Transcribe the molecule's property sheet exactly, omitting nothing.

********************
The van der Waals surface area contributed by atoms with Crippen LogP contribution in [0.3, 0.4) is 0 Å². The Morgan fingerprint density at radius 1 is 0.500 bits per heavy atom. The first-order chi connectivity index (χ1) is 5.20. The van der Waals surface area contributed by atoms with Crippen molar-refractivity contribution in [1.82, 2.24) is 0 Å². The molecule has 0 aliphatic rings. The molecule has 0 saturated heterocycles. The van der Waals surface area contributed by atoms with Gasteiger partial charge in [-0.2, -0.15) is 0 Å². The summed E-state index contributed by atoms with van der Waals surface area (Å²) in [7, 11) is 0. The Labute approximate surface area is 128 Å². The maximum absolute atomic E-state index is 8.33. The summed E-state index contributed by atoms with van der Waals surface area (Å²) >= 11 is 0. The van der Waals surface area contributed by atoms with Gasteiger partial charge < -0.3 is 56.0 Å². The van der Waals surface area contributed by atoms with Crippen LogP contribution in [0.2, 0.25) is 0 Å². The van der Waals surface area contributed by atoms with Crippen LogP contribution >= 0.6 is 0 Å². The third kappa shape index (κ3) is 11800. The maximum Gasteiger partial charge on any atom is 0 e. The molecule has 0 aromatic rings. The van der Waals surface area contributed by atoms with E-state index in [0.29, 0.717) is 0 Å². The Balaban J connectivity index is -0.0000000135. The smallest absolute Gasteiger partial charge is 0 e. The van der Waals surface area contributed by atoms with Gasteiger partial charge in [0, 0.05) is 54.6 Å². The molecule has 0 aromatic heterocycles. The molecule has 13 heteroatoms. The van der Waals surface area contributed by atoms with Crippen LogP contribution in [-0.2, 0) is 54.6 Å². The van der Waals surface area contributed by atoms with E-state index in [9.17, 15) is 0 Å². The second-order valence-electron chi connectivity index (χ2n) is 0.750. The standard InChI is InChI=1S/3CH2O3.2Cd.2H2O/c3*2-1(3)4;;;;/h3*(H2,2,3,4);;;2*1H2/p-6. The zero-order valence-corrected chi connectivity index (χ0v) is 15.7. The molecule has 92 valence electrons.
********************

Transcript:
The van der Waals surface area contributed by atoms with Crippen LogP contribution in [0.3, 0.4) is 0 Å². The Morgan fingerprint density at radius 1 is 0.500 bits per heavy atom. The first-order chi connectivity index (χ1) is 5.20. The van der Waals surface area contributed by atoms with Crippen molar-refractivity contribution in [1.82, 2.24) is 0 Å². The molecule has 0 aliphatic rings. The molecule has 0 saturated heterocycles. The van der Waals surface area contributed by atoms with Gasteiger partial charge in [-0.2, -0.15) is 0 Å². The summed E-state index contributed by atoms with van der Waals surface area (Å²) in [7, 11) is 0. The Labute approximate surface area is 128 Å². The maximum absolute atomic E-state index is 8.33. The summed E-state index contributed by atoms with van der Waals surface area (Å²) >= 11 is 0. The van der Waals surface area contributed by atoms with Gasteiger partial charge < -0.3 is 56.0 Å². The van der Waals surface area contributed by atoms with Crippen LogP contribution in [0.2, 0.25) is 0 Å². The van der Waals surface area contributed by atoms with Crippen LogP contribution >= 0.6 is 0 Å². The third kappa shape index (κ3) is 11800. The maximum Gasteiger partial charge on any atom is 0 e. The molecule has 0 aromatic rings. The van der Waals surface area contributed by atoms with E-state index in [0.29, 0.717) is 0 Å². The Balaban J connectivity index is -0.0000000135. The smallest absolute Gasteiger partial charge is 0 e. The van der Waals surface area contributed by atoms with Gasteiger partial charge in [0, 0.05) is 54.6 Å². The molecule has 0 aromatic heterocycles. The molecule has 13 heteroatoms. The van der Waals surface area contributed by atoms with Crippen LogP contribution in [-0.2, 0) is 54.6 Å². The van der Waals surface area contributed by atoms with E-state index in [9.17, 15) is 0 Å². The second-order valence-electron chi connectivity index (χ2n) is 0.750. The standard InChI is InChI=1S/3CH2O3.2Cd.2H2O/c3*2-1(3)4;;;;/h3*(H2,2,3,4);;;2*1H2/p-6. The zero-order valence-corrected chi connectivity index (χ0v) is 15.7. The molecule has 92 valence electrons.